(RxWiki News) The contestant sheds his shirt before stepping on the scale before millions of television viewers watching 'The Biggest Loser'. Following week after week of sweating and running, what will the scale read?
By looking at contestants on the reality show, new research shows again that exercise and eating well together help lower body fat and save muscle in adults better than just diet alone.
The study also showed that participants could maintain the weight they lost by exercising moderately 30 minutes a day and lowering their calories by 20 percent, versus the intense exercise that was shown on the show, the researchers said.
"Every journey starts with a single step - take the stairs today!"
In the Biggest Loser, obese adults lose large amounts of weight as they undergo a combo of daily hardcore exercise with a strict diet over several months.
The study, led by Kevin Hall, PhD, looked at how the training programs used on the Biggest Loser affected 11 contestants.
"By including the show's contestants as voluntary study participants, this research took advantage of a cost-efficient opportunity to study a small group of obese individuals already engaged in an intensive lifestyle intervention," Dr. Hall said in a press release.
At the start of the program, researchers tracked contestants' body fat and how much energy they burned during exercise, as well as how much is burned while resting.
Researchers took the measurements again at weeks 6 and 30, which was a little more than four months before the participants returned home.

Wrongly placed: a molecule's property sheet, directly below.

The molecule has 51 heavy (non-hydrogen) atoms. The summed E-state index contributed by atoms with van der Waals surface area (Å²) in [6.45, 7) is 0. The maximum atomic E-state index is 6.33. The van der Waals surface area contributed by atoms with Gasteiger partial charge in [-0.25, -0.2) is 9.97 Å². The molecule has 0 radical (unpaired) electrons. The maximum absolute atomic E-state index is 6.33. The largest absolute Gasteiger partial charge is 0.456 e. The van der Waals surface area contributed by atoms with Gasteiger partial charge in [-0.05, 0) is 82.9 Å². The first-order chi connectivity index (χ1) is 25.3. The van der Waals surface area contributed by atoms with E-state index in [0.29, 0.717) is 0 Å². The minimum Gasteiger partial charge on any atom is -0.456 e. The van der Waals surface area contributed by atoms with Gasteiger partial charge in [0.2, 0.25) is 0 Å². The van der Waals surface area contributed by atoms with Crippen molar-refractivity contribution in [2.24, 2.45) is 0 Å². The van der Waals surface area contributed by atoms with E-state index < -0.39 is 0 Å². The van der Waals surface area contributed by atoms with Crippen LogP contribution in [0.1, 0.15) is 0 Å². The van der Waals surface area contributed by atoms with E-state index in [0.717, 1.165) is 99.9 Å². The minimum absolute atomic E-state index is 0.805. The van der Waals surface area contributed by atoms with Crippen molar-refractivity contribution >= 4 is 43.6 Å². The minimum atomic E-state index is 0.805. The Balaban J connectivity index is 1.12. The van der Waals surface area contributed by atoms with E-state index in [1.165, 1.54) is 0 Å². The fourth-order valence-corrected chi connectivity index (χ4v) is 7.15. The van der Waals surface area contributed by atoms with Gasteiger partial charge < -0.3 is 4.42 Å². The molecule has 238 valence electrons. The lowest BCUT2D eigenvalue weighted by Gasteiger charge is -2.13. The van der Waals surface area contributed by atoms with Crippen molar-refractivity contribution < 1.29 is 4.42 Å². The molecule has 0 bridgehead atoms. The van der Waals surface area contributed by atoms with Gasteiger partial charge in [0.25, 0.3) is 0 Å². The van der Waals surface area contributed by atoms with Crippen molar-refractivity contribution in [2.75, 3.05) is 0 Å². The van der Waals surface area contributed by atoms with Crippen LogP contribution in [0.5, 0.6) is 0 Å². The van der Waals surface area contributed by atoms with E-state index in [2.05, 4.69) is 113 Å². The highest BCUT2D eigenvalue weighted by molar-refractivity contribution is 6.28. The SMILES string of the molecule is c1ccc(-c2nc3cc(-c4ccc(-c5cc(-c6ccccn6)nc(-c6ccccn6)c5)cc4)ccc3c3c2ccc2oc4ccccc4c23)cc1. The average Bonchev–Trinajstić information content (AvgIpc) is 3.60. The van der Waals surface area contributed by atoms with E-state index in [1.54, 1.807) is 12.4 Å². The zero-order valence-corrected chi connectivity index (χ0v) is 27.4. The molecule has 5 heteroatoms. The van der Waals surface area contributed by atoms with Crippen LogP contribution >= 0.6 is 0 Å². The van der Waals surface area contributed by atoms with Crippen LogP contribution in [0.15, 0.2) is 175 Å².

Dr. Hall and researchers used a computer model to figure out the exercise and diet changes causing contestants' obvious weight loss.
The show doesn't show how exactly exercise and diet help with weight loss, so the computer model simulated each of these separately to show how each would help.
On the show, the contestants lost an average of 128 pounds, 82 percent of which comes from fat.
The other weight lost comes from muscle and other lean tissues in the body. Keeping as much of the lean tissue as possible helps people keep strong, mobile, and lowers their chance of being injured.
Researchers found that diet was responsible for helping participants lose the most weight on the show.
Of the weight lost on average by the contestants on the show, 65 percent came from fat and another 35 percent from lean mass like muscle.
The model however found that exercise alone caused participants to lose only fat and increase lean muscle.
"If the contestants were to return to their original sedentary lifestyle and diet immediately after the competition, the model simulated a slow rate of weight gain," Dr. Hall said in his report.
"It takes many years to regain the lost weight because of the slow response time to changes in diet and physical activity."
Griffin Rodgers, MD, director of the National Institute of Diabetes and Digestive and Kidney Diseases, said that the study "reinforces the need for a healthy diet and exercise in our daily lives."
"It also illustrates how the science of metabolism and mathematical modeling can be used to develop sound recommendations for sustainable weight loss -- an important tool in the treatment of obesity -- based on an individual's unique circumstances," he said.
Dr. Hall has no financial ties and or affiliations to the show and declares no conflicts of interest.
The National Institute of Diabetes and Digestive and Kidney Diseases, part of the National Institutes of Health, funded the study. It was supported by the Intramural Research Program of NIH.
The study was published online October 3 in the journal Obesity.